I picked up Kasie West because I needed a light, fun palette cleanser. I’ve been reading lots of high tension, high concept novels in recent weeks. I needed something character driven and completely different from that.
Caymen is a girl used to sacrifice. She lives in a small apartment above her mother’s porcelain doll shop. Her mother had her when she was very young and the two struggle to make ends meet. Caymen’s father came from the rich side of the tracks and he bailed when he discovered the pregnancy, trading his daughter for wealth and prestige and privilege. As a result Caymen’s mother has a complex about the rich which she has passed onto her daughter. Caymen knows that nothing good can come for money or power.
When she meets Xander her theory about the wealthy is proven tenfold. Xander comes from a wealthy family and is the heir to a long line of esteemed hotels. He has the kind of confidence and swagger that come from having a silver spoon lodged in his throat. Caymen tries to resist but Xander has this smile that leaves her breathless. Against her better judgement the two form a friendship that will change everything that Caymen has ever known, or believed, about those of status.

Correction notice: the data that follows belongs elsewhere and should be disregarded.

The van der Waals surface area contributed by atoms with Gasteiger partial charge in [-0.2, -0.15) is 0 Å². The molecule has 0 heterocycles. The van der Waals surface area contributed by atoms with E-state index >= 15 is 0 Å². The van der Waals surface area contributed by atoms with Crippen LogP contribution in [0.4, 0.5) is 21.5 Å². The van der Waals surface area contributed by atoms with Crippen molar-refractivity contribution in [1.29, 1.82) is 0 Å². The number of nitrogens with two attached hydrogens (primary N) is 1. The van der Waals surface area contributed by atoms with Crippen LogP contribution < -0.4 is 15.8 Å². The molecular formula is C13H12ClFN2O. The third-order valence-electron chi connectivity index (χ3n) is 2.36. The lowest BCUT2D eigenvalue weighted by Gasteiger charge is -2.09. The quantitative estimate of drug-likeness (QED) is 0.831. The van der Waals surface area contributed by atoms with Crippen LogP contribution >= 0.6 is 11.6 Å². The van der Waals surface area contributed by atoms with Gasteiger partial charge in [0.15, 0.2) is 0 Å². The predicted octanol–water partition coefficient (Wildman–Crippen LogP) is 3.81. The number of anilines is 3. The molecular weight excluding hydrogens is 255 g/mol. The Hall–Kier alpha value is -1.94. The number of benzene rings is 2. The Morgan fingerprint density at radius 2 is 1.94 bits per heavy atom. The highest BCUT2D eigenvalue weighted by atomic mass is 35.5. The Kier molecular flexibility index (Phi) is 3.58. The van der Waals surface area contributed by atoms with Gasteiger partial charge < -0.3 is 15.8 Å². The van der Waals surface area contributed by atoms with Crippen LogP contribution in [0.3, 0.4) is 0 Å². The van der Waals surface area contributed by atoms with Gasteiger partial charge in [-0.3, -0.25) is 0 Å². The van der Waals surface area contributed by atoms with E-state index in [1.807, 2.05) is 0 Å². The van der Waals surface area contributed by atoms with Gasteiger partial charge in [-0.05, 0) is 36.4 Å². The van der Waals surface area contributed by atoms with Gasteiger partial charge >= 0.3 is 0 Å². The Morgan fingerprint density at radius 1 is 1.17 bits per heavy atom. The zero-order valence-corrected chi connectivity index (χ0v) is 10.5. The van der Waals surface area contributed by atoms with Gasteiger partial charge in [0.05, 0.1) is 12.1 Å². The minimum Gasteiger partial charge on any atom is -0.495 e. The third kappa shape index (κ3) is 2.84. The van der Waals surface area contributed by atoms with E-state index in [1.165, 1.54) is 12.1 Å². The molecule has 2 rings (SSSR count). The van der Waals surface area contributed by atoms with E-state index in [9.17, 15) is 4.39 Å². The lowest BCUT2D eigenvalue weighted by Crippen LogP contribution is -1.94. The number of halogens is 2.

Like I said, it was a fun read. Nothing too over-the-top or deep here. I started it one night and blew through half the book in a sitting. It’s one of those types of novels. I enjoyed Caymen’s sarcastic wit, especially paired with Xander’s stiffness. It was nice to see how the two began to loosen up around each other once the novel got going.
But it’s not a perfect novel. The beginning spent too much time establishing Caymen’s gripes towards the rich. I understood that from the get-go. I didn’t need it reiterated multiple times… Per chapter… Sometimes, per scene. Sometimes per sentence. It was too much. I wanted West to show and not tell me this. When she showed the differences in their environments she was the most successful with this aspect of the novel. She set up the dynamics well enough that I didn’t need Caymen’s internal conflicts to the degree that West wrote. I understand there’s a conflict between the two worlds. It’s fine, stop shoving the message down the reader’s throat.
There’s also a rushed ending that I didn’t believe for a minute. It ties into Caymen’s complexes even more, further hammering the message down. If you can ignore the “unsurprising-surprise plot twist” then you will be alright. I couldn’t, so it lessened my entertainment at the end.
Other than that I enjoyed the novel quite a lot more than I expected to. I guess I need one of these books every twenty reads, or so. They really help to clear my mind for other, more complicated, concept driven stories.
That said, I still need to read West’s debut Pivot Point. But it’s shot higher up the queue since reading this one.
4 out of 5 stars.
* The Distance Between Us releases July 2, 2013.